He’s also a friend and supporter of Ladies Be Architects. Eric lives in southwestern Indiana, in a little map-dot town of about 400 people. He’s 20 minutes outside of Evansville, Indiana, which puts him 2.5 hours to Nashville, TN, Louisville, KY, and St. Louis, MO, as well as 3 hours to Indianapolis, IN.
Tell us about yourself, Eric
“I’m married to a wonderful woman, the love of my life, Cindy. We met online in 1999, back before dating sites existed. It was a chat room where all you saw was a screen name and the text a person was typing. The time period between our first online conversation to when we got married was only 4 months!
“Between the 2 of us, we have a 37 year old, a 30 year old and a 16 year old – all daughters. We have also been blessed with 2 granddaughters, 19 and 16 years old. Family life has been really interesting, as during most of our nearly 20 years together, all but the 30 year old lived with us – in addition to Cindy’s parents for a few years. I started using Salesforce in 2009, when I was promoted from a call center agent to a business analyst at a software company. I knew nothing about Salesforce when I got the promotion. In fact, I had never even heard of it until that job interview! The VP of the call center needed someone to help her roll out the Service Cloud to the call center and felt I had the skills she needed.”
Tell us how you heard about Ladies Be Architects?
“I think I first heard about Ladies Be Architects on Twitter. With so many women in my family, I tend to gravitate towards anything women in tech related – hoping that maybe I can convince one of my younger ladies at home to pursue a career in technology.”
What feelings did Ladies Be Architects inspire within you?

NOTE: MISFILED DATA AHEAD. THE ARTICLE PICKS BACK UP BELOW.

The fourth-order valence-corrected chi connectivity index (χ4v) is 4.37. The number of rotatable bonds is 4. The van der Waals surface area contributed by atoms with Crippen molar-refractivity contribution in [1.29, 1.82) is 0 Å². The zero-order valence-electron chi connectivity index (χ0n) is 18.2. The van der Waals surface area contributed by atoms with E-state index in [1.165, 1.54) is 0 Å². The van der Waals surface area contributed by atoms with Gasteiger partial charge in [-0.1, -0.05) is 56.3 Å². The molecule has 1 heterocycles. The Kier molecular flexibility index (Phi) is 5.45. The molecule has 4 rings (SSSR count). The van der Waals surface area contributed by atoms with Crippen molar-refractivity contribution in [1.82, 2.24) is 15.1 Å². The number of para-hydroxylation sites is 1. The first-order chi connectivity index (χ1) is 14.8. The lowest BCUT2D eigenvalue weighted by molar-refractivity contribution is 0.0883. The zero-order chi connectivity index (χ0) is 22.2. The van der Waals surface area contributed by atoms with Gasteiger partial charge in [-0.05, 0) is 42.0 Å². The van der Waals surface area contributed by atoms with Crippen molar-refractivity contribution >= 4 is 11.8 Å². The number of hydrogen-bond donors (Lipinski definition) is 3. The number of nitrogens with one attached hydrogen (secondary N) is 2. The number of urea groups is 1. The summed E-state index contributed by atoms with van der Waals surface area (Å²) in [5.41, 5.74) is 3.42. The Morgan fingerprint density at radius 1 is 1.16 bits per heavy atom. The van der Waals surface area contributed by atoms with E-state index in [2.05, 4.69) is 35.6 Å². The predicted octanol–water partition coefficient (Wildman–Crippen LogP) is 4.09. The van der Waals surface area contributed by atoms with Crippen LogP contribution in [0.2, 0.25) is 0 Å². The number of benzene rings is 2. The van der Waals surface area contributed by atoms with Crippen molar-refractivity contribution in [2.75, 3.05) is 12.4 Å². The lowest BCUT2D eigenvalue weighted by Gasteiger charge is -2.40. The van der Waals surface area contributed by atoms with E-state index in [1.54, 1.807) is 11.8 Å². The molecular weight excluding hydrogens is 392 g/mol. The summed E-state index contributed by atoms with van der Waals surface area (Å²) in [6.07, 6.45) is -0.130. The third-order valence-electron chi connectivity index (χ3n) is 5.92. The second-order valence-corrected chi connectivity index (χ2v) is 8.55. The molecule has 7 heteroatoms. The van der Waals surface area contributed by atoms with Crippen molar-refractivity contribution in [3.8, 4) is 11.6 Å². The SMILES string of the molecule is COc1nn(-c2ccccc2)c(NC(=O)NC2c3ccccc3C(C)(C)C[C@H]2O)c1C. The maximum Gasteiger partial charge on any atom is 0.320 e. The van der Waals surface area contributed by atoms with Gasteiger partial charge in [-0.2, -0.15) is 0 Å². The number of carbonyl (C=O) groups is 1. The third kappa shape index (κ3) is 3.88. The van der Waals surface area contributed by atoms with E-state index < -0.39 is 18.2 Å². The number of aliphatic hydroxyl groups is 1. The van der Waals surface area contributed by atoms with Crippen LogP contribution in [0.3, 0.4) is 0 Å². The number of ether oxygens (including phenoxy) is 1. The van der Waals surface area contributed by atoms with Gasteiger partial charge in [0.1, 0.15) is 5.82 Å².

“Just being an observer and watching all the conversations around Ladies Be Architects, watching and learning about all the amazing things getting accomplished, give me a great sense of pride for all the Ladies doing those things. I’m always excited to learn when someone gets a new certification, takes a new job somewhere, etc. And it always helps me stay grounded in the fact that I know very little about what the Salesforce Platform really can do. I’m never the smartest one in the room when hanging out with my LBA friends…and I’m totally fine with that!”
Tell us what you’ve learned about CTA
“To be perfectly honest, all I know about the CTA designation is that there are very few people who hold it, most of them are men, and it takes quite a lot of effort to achieve the title. I’m thrilled that LBA is out there helping ladies push the envelope of equality. I’ve always been a firm believer that anyone can do anything they put their mind to, and it doesn’t matter if they are male, female, or non-binary. I think everyone should get the same opportunities in life, no matter what.”
What’s the next step for you on your Journey to CTA?